Today we have reached agreement with the European Commission on the three important issues that we have been discussing in the first phase of the negotiations before the UK’s departure from the European Union: citizens’ rights, Northern Ireland, and the financial settlement. The details are set out in a joint report agreed by myself and David Davis, and by Jean-Claude Juncker and Michel Barnier on behalf of the European Commission.
On the basis of this report, the Commission has recommended that the European Council agree we have achieved sufficient progress and that we move to the second phase of the negotiations: our future partnership, including trade and security, and an implementation period to ensure a smooth and orderly Brexit. And Donald Tusk, the President of the EU Council, has recommended that the December Council allows the next stage of negotiations to proceed and that there should be quick progress on agreeing an implementation period.
I said after my Florence Speech that I would not make any further offer unless and until the EU moved too – that we should step forward together – and this is what the Commission is now proposing we do.
On Monday I decided that the agreement on offer was not good enough so we went back to the negotiating table. Since then I have secured a further change on citizens’ rights and eight crucial changes on Northern Ireland, addressing the concerns raised by the DUP and many colleagues about the risks of divergence between Northern Ireland and the rest of the United Kingdom. I am now confident that this is a good deal for citizens, for taxpayers and for all parts of the United Kingdom.
Below is what we have agreed on the three main issues: the rights of British citizens living in the EU and EU citizens living in the UK, the financial settlement and arrangements for the Northern Irish border.
As I have always said, our goal has been to let both EU citizens in the UK and British citizens in the EU carry on living their lives broadly as before. The agreement we have reached secures that.
As I outlined in Florence, the rights of EU citizens here in the UK will be upheld by writing them into UK law, instead of reference to EU law enforced by the EU institutions, as the EU had argued for. This will be done through the Withdrawal Agreement & Implementation Bill which we will bring forward after we have completed negotiations on the agreement itself.
That law will be determined by our courts, and the EU will not be able to override them by making them refer questions to the European Court of Justice. Our courts will pay due regard to EU case law 2
as agreed at the point of exit to interpret that law as need be, just as they decide our law now with reference to international law where relevant, such as the UN Convention on the Rights of the Child. But the compulsory jurisdiction of the ECJ will have ended.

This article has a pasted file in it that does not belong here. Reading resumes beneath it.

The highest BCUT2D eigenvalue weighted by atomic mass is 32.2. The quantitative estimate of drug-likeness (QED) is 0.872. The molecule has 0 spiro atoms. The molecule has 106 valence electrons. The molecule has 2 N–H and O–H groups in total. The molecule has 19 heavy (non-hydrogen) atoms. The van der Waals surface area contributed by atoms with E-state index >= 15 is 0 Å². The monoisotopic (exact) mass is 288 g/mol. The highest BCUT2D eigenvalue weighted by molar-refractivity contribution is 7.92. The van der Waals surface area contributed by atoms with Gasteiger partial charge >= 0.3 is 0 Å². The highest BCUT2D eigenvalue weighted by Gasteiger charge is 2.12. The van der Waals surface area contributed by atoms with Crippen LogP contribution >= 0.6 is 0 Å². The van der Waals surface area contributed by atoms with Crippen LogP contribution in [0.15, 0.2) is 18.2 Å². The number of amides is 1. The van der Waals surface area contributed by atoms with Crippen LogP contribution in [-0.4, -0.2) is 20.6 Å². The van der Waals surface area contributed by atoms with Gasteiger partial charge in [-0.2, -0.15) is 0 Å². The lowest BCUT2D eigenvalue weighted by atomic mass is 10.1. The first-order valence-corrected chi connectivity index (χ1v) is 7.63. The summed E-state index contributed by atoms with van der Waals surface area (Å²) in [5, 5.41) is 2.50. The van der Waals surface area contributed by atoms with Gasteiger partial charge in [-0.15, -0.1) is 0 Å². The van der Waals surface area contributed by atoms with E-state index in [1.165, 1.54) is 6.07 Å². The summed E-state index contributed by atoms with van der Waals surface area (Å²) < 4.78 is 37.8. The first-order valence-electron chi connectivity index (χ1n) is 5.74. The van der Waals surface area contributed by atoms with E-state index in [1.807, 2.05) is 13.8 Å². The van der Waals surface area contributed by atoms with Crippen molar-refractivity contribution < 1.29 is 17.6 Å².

For a limited, non-extendable period (8 years), our courts will be able to choose to ask the ECJ for a legal view on a point of law that has not arisen before. But the decision on whether to refer to the ECJ will be for our courts and our courts alone and, having received the ECJ’s legal view, our courts will determine the case, so we will once again control our laws. In practical terms, if the past is a guide we would not expect this to happen very often – it currently happens for two or three cases a year in this area of law. And this ability will be strictly confined to those citizens’ rights as exercised under the withdrawal agreement by EU citizens settled here before we leave the EU and will not extend in any way beyond that.
In short, the ability of our courts to ask the ECJ for a view will be voluntary, time limited and very narrowly defined.
The Withdrawal Agreement will enable families who have built their lives together in the EU or the UK to stay together. It will allow the spouses, children and elderly parents of those protected by the agreement, who live in a different country when the UK leaves the EU, to reunite as a family at any time in the future. This will not apply to future spouses or other relatives.
We have agreed with the European Commission that we will introduce a new settled status scheme under UK law for EU citizens and their family members, covered by the Withdrawal Agreement. The scheme will provide a transparent, smooth and streamlined process, the criteria for which will be set out in the Withdrawal Agreement, but it will incorporate appropriate criminality checks. We have also discussed the issue of the ‘specified cut-off date’ carefully with Member States and citizens’ groups in the UK. On this basis we have concluded that the cut-off date will be the date of our withdrawal to provide the greatest possible legal and practical certainty for those covered by the Withdrawal Agreement.